One of my non-obnoxious Film Studies TAs was struggling to explain to us the basics of plot. We were first year film students, dying to do avante-garde and unique things, and the idea of using standard structural elements to construct our opuses felt confining and uncomfortably like selling out. Then, she walks in one day and puts on Die Hard. For the next two hours, she presented Die Hard to us as a master class in plot development.
Needless to say, I now think Die Hard is pretty much amazing. It’s a masterwork in quiet characterizations and blunt, effective story telling, and Bruce Willis has never been better than he is playing the damaged McClane. And there’s really nothing more Christmasy than fighting terrorists*
Die Hard follows the story of John McClane, a New York City cop visiting California to see his estranged wife, Holly, and kids. He decides to surprise her at her office, and while cleaning up in the bathroom, inadvertently manages to hide from the Scandinavian terrorists taking over the building. These terrorists are led by Hans Gruber (Alan Rickman) who is at turns menacing, genteel, and maniacal.
The terrorists are not really terrorists; they’re thieves, and they would like to steal from Holly’s firm’s corporation.
In a way, Die Hard is a grown up Home Alone. Alan Rickman is Joe Pesci, Bruce Willis is Macauley Culkin, and Holly and all of her coworkers are the McCallister’s house. It’s all in the name of Christmas, and bringing his family back together. Along the way, Kevin/John McClane has to lay a series of traps, outsmart the bad guys, and crawl around using the absurdly serendipitous tools at his disposal. I’m not sure who Carl Winslow’s Sergeant Al Powell is; maybe the creepy, semi-homeless guy Culkin befriends. Our hero even maintains his sense of whimsy, like Kevin using the old gangster movie to trick the robbers, or McClane putting a Christmas hat on and painting “Now I Have a Machine Gun Ho Ho Ho” in blood on a dead robber’s sweatshirt. Now, Kevin may never have killed the robbers by hitting them in the face with a gun and then throwing them down a flight of stairs, but I bet he would have if he’d had the training. Gruber tears apart McClane by saying he is “Just another American who saw too many movies as a child; another orphan of a bankrupt culture who thinks he’s John Wayne.” If that’s not an apt description of Kevin McCallister, I don’t know what is.
Die Hard works so well because the characters all make pretty much logical and believable decisions. John doesn’t rush in to fight the robbers with nothing but his sense of his own badassdom. He tries to contact the authorities and gets as much back up as possible. Holly doesn’t huddle in fear OR try ridiculous amounts of heroics. Instead, she works her hardest to keep people safe and comfortable inside. The generic cops may make stupid decisions (like storming the building with SWAT team members with the mistaken belief that clearly there aren’t any hostages and the dead dude on the cop car was just a “depressed stock broker”), but Seargant Al Powell remains the human face of police officer sanity.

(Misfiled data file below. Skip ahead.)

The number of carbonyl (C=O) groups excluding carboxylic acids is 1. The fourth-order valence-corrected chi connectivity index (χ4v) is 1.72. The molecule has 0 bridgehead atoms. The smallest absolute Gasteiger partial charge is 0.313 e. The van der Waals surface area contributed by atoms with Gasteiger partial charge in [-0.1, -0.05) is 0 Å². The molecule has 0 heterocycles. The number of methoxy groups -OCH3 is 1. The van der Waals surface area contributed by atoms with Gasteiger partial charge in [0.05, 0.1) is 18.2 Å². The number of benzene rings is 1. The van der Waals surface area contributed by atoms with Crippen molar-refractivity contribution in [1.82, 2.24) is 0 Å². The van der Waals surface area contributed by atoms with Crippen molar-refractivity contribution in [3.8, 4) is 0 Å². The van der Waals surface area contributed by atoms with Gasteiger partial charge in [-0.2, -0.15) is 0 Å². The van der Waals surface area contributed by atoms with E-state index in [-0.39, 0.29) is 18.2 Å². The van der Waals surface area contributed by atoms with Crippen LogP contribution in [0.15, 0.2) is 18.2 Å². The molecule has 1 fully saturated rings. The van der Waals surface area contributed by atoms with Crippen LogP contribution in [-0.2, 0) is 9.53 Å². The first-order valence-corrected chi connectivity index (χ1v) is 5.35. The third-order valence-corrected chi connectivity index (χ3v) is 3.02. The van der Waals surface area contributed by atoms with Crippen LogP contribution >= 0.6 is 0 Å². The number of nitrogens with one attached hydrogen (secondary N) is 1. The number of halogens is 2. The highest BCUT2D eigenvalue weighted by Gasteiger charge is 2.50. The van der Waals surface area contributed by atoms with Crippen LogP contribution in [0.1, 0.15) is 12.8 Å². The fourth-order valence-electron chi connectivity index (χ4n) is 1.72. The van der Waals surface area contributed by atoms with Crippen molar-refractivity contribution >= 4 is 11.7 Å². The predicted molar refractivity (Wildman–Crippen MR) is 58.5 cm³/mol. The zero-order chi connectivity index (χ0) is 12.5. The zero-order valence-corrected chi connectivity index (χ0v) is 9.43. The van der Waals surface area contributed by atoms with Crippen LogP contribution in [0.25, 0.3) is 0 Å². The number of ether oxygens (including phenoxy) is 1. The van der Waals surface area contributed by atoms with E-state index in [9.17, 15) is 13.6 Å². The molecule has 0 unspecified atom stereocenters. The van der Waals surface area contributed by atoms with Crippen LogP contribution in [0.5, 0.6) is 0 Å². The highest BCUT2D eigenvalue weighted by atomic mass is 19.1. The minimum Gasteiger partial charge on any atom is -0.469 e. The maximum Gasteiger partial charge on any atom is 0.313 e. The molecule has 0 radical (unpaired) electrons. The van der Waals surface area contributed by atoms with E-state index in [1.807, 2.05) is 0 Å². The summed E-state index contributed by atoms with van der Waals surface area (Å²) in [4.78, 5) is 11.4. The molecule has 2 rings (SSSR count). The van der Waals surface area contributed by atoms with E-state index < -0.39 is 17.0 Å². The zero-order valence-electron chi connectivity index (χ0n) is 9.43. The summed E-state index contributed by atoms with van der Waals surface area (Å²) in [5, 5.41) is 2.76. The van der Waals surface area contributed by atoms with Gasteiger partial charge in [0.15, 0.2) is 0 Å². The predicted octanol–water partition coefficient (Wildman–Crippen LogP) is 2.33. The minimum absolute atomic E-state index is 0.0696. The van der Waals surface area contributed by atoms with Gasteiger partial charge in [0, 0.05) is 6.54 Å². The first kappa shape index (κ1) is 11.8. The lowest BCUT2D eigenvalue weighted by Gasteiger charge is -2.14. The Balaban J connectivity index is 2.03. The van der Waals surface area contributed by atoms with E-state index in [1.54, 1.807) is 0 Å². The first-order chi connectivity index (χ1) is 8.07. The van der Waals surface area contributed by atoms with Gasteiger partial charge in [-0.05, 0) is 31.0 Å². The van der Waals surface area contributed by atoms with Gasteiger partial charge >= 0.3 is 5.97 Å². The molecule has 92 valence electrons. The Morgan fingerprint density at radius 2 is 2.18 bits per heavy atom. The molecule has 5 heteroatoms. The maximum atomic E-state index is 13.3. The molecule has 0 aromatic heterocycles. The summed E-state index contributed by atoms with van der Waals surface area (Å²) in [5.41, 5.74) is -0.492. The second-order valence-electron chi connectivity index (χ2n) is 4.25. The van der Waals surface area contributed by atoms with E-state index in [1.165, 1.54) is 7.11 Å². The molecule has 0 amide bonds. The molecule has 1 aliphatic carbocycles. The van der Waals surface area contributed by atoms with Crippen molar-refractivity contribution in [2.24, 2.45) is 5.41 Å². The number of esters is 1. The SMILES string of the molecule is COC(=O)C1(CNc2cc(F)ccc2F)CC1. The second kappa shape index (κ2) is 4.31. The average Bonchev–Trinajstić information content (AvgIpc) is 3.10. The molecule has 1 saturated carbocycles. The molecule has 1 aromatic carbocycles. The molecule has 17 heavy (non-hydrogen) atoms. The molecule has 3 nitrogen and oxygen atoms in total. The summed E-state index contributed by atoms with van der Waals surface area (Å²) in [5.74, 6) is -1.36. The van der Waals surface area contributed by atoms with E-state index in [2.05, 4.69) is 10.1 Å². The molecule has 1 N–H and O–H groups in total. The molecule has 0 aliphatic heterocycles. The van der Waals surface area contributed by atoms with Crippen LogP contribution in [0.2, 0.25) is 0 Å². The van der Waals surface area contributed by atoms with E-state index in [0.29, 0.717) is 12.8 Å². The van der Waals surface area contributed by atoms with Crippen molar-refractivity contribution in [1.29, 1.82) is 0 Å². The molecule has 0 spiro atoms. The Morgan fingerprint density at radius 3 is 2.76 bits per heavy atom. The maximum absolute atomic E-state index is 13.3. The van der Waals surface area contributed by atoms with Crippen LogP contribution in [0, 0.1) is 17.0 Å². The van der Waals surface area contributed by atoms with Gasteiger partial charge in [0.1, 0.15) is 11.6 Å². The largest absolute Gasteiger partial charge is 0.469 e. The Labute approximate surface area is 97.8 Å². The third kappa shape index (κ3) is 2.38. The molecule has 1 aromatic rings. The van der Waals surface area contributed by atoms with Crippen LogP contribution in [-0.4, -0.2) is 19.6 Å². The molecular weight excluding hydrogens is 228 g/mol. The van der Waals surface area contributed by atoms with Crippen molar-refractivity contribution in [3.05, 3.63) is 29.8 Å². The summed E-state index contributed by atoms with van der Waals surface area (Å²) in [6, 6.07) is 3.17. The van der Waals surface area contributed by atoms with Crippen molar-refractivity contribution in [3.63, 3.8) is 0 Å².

A really great movie is one that manages to humanize every character. In Die Hard, everyone from Seargant Al Powell (whose fully-realized back story provides an emotional anchor to the film’s final act) to Hans Gruber to John and Holly McClane are full people capable of emotions, motivations and character arcs. That’s a lot to ask from an action movie with this many shoot outs.
As the conflict escalates between the Thieves, McClane and the LAPD, the sense of reality should fly out the window. Instead, Die Hard cleverly walks the realism line, at least as far as an 80s action movie can. When cheesy 80s yuppie Ellis tries to negotiate as douche-ily as possible with Hans Gruber, and earns a bullet in the head as a result, the real life consequences of all the Home Alone-style theatrics are brought carefully home.
Gruber and McClane start an epic cat and mouse game, the highlight of which is when McClane stumbles upon Gruber crawling around the ventilation ducts, and Gruber pretends he’s a hostage. The tension-riddled scene where the two talk without full knowledge of the other’s story, with Gruber trying to needle out information from McClane, is probably one of the greatest moments of relative calm in a movie full of bloody action sequences.
Of course, the ending is suitably over the top, the douche FBI guys are suitably callous, and McClane’s particular brand of stalwart heroism comes out on top, bloody, bloody top since by the end of the movie he has no shoes or shirt, and is constantly falling through glass. But, like in all good Christmas movies, McClane bucks the system that tries to keep him down, reunites with his family, and ultimately has hope for another year of overtly American badassery, all set to “Let It Snow.”
• 99% Watch: The whole movie sets up a contrast between blue collar John McClane and the obnoxious, cocaine-soaked 80’s yuppies who uselessly populate Holly’s firm.
• “You’ll have to forgive Ellis. He gets very depressed this kind of year. He thought he was God’s greatest gift.”
• Die Hard is one of those pre-2000 movies where the entire plot would have to be rewritten today due to cell phones.
• Important lessons learned from Die Hard: All blond men are liars, and blond men with long hair are the worst. You should never trust somebody in a sweat suit. Don’t take off your shoes at an office party, because at some point you WILL have to walk through glass. Also, the FBI are mostly d-bags.
*I feel there may be a drinking game to be played while reading these reviews, whereby every time I describe something as “nothing more Christmasy” or “The true meaning of Christmas,” you take a shot. This game would be dangerous to your health, and I in no way endorse it.